E&D: How did you come to play guitar in The Prodigy in the first place?
Jim: I was a big fan of the band so when they played at the university I was at I made sure I went, blagged into the soundcheck, saw they didn’t have a guitarist and asked the roadie what the deal was. He just said they didn’t currently have one so I legged it home and made a demo tape of me playing over Jilted Generation and gave it to them after the gig. I got a call a week later to ask if i wanted to do some gigs with them, which obviously I did, and that went on for almost a year. I came back and played with them for a while in 2002 as well, which I enjoyed as I was far more clued up by that stage about the music business in general, plus I’d made a bit of a name for myself in Pitchshifter by then. When I first played with Prodigy I was completely green! Straight out of college and not knowing my arse from my elbow! But it opened a lot of doors for me and I probably wouldn’t be doing music professionally today still if it wasn’t for the chance encounter.
E&D: You played guitar on bona fide iconic songs like ‘Firestarter’ and ‘Breathe’ and on the album Fat Of The Land, how does it feel looking back at the fact you played in music history?
Jim: Yeah of course I’m very proud and privileged to have played on those tracks as they are defining moments in music history, there’s no way round that. But I don’t feel like they define me as a musician, some people get their one big break and then dine off it for life once its over, never doing anything of worth again! I feel like I’ve done a lot of other stuff thats cool, but I understand that people will always gravitate towards asking me about those tunes as they were so huge! But I played a very small role in those tracks, I have to be careful when talking about it as often journalists will get over excited and say things like I co-wrote ’those tunes or that I was a ‘member’ of the band, I wasn’t at all!
I find it amazing that even after all this time there are still people out there that claim in their bio’s or on Spotify to have played on tracks on Fat Of The Land that I played on! I don’t know how they have balls! They can be proved wrong so easily just by looking in the credits on the inlay card! It used to annoy me but I just have to find it funny these days!
E&D: What were the best moments of your time with The Prodigy?
Jim: I really enjoyed the Big Day Out tour in Australia that I did with them, I did it twice, the first time they headlined an indoor room called the ‘boiler room’ it was the most intense gigs I’ve ever done! This is before everything kicked off with Fat Of The Land, I just remember it being so hot and rammed in there (and I was so sunburnt!). But the second time I did that tour the band headlined it so that was incredible. Some of my favorite bands were on the tour (Rage Against The Machine, System Of A Down) so that was a great experience, being around a band at that level of success (nice hotels!).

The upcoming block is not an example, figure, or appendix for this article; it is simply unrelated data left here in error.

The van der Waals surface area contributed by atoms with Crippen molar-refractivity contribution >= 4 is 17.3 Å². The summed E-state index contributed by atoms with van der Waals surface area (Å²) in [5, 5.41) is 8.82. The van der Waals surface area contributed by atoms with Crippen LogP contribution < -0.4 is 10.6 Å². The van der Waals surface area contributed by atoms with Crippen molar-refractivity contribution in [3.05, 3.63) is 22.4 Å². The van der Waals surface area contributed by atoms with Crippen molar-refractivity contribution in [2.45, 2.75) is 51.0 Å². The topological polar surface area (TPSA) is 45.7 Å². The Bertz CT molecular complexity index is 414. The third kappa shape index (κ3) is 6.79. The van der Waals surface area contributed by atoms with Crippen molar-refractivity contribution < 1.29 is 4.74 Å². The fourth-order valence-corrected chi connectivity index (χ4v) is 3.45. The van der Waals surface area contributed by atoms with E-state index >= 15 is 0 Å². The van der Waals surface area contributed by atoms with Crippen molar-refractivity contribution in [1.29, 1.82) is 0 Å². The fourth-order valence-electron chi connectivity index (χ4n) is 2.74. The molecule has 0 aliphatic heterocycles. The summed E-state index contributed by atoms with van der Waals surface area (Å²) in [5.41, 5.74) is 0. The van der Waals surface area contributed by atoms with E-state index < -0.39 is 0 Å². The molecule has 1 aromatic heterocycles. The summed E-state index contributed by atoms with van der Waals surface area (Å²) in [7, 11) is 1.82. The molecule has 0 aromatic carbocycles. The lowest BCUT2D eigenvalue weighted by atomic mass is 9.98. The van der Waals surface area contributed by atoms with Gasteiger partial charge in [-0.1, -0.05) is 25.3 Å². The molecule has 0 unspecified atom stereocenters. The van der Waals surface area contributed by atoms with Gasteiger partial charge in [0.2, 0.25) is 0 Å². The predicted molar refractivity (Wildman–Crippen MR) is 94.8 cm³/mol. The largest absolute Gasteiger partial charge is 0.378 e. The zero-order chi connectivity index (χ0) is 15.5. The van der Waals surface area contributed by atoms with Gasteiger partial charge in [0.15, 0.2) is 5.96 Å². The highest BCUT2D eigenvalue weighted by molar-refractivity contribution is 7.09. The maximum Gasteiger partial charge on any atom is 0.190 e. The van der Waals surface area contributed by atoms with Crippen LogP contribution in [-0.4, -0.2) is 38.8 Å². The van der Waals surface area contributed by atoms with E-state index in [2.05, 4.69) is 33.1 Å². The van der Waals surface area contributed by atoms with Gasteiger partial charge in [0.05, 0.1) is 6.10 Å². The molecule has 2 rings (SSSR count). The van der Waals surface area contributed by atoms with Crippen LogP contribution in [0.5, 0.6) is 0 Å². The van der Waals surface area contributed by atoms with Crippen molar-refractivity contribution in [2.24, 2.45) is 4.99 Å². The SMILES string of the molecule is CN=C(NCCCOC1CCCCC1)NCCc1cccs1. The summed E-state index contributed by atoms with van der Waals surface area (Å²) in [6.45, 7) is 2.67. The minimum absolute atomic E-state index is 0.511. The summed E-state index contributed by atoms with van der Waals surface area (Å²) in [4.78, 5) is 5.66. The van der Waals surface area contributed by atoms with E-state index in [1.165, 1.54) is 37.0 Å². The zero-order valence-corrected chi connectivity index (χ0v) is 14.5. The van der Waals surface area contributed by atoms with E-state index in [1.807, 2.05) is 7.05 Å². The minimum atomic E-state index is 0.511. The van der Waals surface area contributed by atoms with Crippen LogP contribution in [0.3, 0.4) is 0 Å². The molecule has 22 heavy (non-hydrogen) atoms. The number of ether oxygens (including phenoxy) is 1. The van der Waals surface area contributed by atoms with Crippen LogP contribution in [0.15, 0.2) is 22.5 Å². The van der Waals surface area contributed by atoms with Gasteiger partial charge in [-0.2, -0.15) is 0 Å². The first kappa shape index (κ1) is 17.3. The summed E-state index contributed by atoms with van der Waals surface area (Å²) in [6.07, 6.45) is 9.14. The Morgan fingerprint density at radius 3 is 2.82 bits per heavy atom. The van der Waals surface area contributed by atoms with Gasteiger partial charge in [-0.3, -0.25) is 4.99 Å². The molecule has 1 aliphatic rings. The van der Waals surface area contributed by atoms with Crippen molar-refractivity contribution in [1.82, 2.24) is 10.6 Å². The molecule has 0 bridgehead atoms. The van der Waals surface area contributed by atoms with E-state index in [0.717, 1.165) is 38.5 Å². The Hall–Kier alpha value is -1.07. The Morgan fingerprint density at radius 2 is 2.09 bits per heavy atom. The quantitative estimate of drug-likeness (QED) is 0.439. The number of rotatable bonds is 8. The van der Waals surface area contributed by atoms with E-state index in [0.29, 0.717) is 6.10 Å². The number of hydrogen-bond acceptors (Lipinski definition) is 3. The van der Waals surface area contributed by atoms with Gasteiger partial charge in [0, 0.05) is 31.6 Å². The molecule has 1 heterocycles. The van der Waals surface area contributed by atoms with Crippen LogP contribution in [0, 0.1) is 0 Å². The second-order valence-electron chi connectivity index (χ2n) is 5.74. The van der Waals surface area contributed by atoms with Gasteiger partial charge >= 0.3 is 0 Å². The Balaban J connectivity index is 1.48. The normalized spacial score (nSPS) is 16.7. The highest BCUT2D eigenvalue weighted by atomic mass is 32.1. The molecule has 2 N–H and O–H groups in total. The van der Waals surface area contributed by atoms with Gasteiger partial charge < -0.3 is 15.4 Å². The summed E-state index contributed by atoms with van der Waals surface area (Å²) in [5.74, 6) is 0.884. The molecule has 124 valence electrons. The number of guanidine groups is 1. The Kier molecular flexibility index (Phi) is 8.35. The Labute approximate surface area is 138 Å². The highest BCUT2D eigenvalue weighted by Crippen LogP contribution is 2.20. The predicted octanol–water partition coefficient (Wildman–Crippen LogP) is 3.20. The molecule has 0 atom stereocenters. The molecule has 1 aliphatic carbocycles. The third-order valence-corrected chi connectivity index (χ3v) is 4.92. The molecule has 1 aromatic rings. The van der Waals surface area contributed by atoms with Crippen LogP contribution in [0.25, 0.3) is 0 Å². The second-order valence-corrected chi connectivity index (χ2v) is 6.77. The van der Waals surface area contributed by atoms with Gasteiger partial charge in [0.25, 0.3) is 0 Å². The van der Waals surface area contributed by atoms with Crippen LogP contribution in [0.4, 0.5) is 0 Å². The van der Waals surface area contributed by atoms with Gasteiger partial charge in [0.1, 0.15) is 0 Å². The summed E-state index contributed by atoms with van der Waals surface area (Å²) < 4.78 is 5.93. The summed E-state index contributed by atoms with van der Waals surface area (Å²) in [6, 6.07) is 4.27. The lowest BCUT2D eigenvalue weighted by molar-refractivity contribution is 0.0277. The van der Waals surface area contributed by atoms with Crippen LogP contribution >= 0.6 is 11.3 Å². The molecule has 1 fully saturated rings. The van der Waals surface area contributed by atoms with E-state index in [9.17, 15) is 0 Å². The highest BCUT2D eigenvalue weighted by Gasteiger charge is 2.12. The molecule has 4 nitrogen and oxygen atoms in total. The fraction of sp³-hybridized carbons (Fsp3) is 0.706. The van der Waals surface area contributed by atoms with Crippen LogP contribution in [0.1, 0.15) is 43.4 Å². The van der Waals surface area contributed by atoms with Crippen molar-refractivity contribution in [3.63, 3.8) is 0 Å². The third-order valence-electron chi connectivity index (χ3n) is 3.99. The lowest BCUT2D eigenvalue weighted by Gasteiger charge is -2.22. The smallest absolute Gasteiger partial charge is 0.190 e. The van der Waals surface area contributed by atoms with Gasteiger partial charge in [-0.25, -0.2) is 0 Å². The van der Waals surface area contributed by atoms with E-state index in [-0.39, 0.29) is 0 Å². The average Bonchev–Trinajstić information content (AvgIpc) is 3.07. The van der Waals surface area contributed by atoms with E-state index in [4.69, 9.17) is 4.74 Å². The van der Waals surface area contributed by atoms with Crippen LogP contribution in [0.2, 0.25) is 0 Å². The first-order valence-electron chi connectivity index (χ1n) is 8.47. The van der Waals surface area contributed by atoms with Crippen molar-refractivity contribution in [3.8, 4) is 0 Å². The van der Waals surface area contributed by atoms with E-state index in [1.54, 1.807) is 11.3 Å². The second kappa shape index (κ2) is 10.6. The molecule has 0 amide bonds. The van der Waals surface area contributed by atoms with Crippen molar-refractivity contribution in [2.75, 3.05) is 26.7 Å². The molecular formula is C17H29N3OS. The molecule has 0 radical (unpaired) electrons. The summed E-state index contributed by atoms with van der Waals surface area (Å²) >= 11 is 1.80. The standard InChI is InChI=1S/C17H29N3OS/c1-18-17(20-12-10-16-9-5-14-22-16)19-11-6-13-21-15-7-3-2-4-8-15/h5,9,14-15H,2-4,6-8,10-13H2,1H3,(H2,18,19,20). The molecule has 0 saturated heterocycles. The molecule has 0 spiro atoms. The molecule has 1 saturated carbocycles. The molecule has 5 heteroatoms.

E&D: You were also a member of Pitchshifter, how did you come to join the band and what were the highlights of your time with the band both in the studio and live?
Jim: Again I was a huge fan of the band before I met them, I used to go to their gigs and stage dive! It was the Kerrang journalist Morat who actually helped me hook up with them, we went to a gig of theirs together and he introduced me to Jon and Mark who gave me a demo of 3/4 tracks from what would be the www. album. I went home and made a demo of me playing over them and they asked me to come to Nottingham and guest on one track (‘Please Sir’), but we got on so well that I ended up staying for a few weeks and played on 6 tracks in total I think! It was brilliant for me as I had so many ideas and sounds that I wanted to get out, I was never going to get them out with Prodigy, but the Shifter lads were really open to me doing my thing over a lot of that album. Hence 1 guest track turning into 6! I was really happy to be on that album, I knew how groundbreaking it was, no one was doing that kind of heavy guitar and beats mash up as well as they were back then. So, when they finally asked me to join I didn’t have to think too long about my answer.
E&D: You wrote a lot of material for Pitchshifter, what are some of your proudest compositions?
Jim: I was really pleased with how W.Y.S.I.W.Y.G. came out on www. I remember doing those mad solo’s in the band’s studio and JS just laughing and egging me on to do another more insane take until he was happy! I felt ‘Deviant’ had some good songs but the production let it down, it was too organic, it went too far the other way from com. As much as I like tracks like ‘Hidden Agenda’ whenever I hear it back i just think what it could have sounded like with a more experimental/brutal/modern production like www. had. On PSI I really like ‘Down’ and ‘Whatever’. In fact I like most of that album.
E&D: How was the experience of working with Jello Biafra on the Deviant track ‘As Seen On TV’?
Jim: Yeah he was hilarious! I was aware of the Dead Kennedy’s and liked them, but the rest of the band grew up on them and loved them ! So they were buzzing to have him work with us. We did a gig in San Francisco and he came on our tour bus after for a chat and I think that’s how he ended up playing on that track. I still think that track came out really tame sounding. In the hands of a producer like ‘Machine’ who did www. and PSI it would have sounded far more mental, but a lot of people seem to like it regardless so it doesn’t matter really. Hindsight is a wonderful thing.
E&D: Would you ever do anything with the band again?